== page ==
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Old March 25, 2008, 09:10 PM
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vinister vinister is offline
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This is kind of the beginning of incremental platform changes for PC's. Imagine, instead of random technologies emerging at random times creating thousands of possible system configs, imagine an annual or bi-annual hardware spec revision. PC 1.0, PC 2.0, PC 3.0, etc etc equivalent to (eg) playstation 1, ps2, ps3, etc etc. So the games would be created to run on PC 2.0, and they would be guaranteed to run, so long as your hardware 'brand' has stuck to the PC 2.0 spec. You could still have a better 'PC 2.0' than your buddy, and you would just get higher framerates, but you will both see the same game with the same features because you are on the same 'spec'. This would work well with current DirectX development, which seems to be every 1.5 to 2 years between versions.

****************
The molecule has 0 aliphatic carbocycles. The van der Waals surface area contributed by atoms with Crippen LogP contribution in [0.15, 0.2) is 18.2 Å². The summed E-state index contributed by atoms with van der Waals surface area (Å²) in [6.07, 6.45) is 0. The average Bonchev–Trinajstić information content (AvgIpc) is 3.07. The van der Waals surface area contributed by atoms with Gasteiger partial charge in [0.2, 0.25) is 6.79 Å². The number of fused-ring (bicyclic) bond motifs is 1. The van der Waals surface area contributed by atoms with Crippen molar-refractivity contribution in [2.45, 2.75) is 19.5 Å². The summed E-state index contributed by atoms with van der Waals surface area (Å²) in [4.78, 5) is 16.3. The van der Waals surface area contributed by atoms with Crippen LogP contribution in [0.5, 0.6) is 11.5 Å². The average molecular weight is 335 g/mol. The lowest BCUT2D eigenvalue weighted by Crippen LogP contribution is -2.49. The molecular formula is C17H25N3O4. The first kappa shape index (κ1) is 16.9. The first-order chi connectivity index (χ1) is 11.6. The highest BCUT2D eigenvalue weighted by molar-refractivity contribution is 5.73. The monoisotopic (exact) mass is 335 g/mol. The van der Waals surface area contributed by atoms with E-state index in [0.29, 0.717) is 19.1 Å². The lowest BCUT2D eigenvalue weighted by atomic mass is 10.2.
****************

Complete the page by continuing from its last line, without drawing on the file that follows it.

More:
This would also help new technology innovations 'line up', so users could take advantage of new tech sooner rather than waiting for all the supporting tech to follow. Like in 2008 the big leaps would be DX10, Blu-ray, Quad-core, multi-gpu cards, and the supporting tech (mobos etc). If these had been grouped together into a spec package, then games could be designed that spec instead of for "thousands of random systems cobbled together from new and old parts". Games would run much better and more predictably, and more time could be spent coming up with creative content instead of wasted on trying to get the last game to play correctly on xx hardware config.

Some say this would slow down hardware development, I say the opposite, because pc's would be so much less mystical and a much better alternative to consoles. Consoles don't evolve often enough, computers too often, this would be like a happy medium. And since PC 3 would not have to be compatible with PC 2, the new motherboards would not have to work with the old parts, thus there is much less time spent integrating and troubleshooting, and much more time to work on PC4, etc. By having everyone working towards a common platform, we could eliminate so much compatibility bullshit and concentrate on making the hardware and software better for the next revision.

The only problem is getting these competing companies to work together on a common platform... and well, hasn't that been the problem with computers since the 70's?

Good for Acer, if they get the right partners, I think so far its not a bad idea at all.
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Last edited by vinister; March 25, 2008 at 09:28 PM.
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